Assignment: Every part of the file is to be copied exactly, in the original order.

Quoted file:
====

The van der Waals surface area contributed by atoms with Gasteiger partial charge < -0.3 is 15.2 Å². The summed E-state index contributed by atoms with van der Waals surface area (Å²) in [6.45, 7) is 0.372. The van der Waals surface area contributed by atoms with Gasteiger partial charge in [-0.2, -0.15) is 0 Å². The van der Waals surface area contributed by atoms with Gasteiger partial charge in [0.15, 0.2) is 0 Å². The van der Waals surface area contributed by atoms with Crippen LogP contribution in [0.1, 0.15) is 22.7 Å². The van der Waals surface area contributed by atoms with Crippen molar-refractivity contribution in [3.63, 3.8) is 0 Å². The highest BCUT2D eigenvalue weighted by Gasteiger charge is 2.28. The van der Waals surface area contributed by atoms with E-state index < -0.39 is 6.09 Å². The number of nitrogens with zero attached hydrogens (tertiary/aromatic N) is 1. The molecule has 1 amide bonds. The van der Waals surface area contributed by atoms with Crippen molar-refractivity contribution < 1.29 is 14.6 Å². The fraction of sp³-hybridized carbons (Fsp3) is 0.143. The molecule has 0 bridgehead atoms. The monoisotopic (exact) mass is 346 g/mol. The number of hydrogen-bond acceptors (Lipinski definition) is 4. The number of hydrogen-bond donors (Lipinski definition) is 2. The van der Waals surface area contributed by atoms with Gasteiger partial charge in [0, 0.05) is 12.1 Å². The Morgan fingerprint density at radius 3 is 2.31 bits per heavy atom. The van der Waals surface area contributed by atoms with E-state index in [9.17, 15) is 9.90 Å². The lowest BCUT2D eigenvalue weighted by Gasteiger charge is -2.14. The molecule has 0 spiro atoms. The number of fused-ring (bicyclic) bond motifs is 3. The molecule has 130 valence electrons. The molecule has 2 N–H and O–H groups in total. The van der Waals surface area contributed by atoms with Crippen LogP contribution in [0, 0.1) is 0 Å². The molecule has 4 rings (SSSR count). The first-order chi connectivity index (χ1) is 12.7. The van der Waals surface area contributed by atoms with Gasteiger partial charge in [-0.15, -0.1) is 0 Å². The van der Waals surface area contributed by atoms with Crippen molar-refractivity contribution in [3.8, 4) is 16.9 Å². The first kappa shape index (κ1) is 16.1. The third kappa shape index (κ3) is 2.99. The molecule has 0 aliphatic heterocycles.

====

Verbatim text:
The van der Waals surface area contributed by atoms with Gasteiger partial charge < -0.3 is 15.2 Å². The summed E-state index contributed by atoms with van der Waals surface area (Å²) in [6.45, 7) is 0.372. The van der Waals surface area contributed by atoms with Gasteiger partial charge in [-0.2, -0.15) is 0 Å². The van der Waals surface area contributed by atoms with Gasteiger partial charge in [0.15, 0.2) is 0 Å². The van der Waals surface area contributed by atoms with Crippen LogP contribution in [0.1, 0.15) is 22.7 Å². The van der Waals surface area contributed by atoms with Crippen molar-refractivity contribution in [3.63, 3.8) is 0 Å². The highest BCUT2D eigenvalue weighted by Gasteiger charge is 2.28. The van der Waals surface area contributed by atoms with E-state index < -0.39 is 6.09 Å². The number of nitrogens with zero attached hydrogens (tertiary/aromatic N) is 1. The molecule has 1 amide bonds. The van der Waals surface area contributed by atoms with Crippen molar-refractivity contribution < 1.29 is 14.6 Å². The fraction of sp³-hybridized carbons (Fsp3) is 0.143. The molecule has 0 bridgehead atoms. The monoisotopic (exact) mass is 346 g/mol. The number of hydrogen-bond acceptors (Lipinski definition) is 4. The number of hydrogen-bond donors (Lipinski definition) is 2. The van der Waals surface area contributed by atoms with Gasteiger partial charge in [0, 0.05) is 12.1 Å². The Morgan fingerprint density at radius 3 is 2.31 bits per heavy atom. The van der Waals surface area contributed by atoms with E-state index in [9.17, 15) is 9.90 Å². The lowest BCUT2D eigenvalue weighted by Gasteiger charge is -2.14. The molecule has 0 spiro atoms. The number of fused-ring (bicyclic) bond motifs is 3. The molecule has 130 valence electrons. The molecule has 2 N–H and O–H groups in total. The van der Waals surface area contributed by atoms with Crippen LogP contribution in [0, 0.1) is 0 Å². The molecule has 4 rings (SSSR count). The first-order chi connectivity index (χ1) is 12.7. The van der Waals surface area contributed by atoms with Gasteiger partial charge in [-0.15, -0.1) is 0 Å². The van der Waals surface area contributed by atoms with Crippen molar-refractivity contribution in [3.8, 4) is 16.9 Å². The first kappa shape index (κ1) is 16.1. The third kappa shape index (κ3) is 2.99. The molecule has 0 aliphatic heterocycles.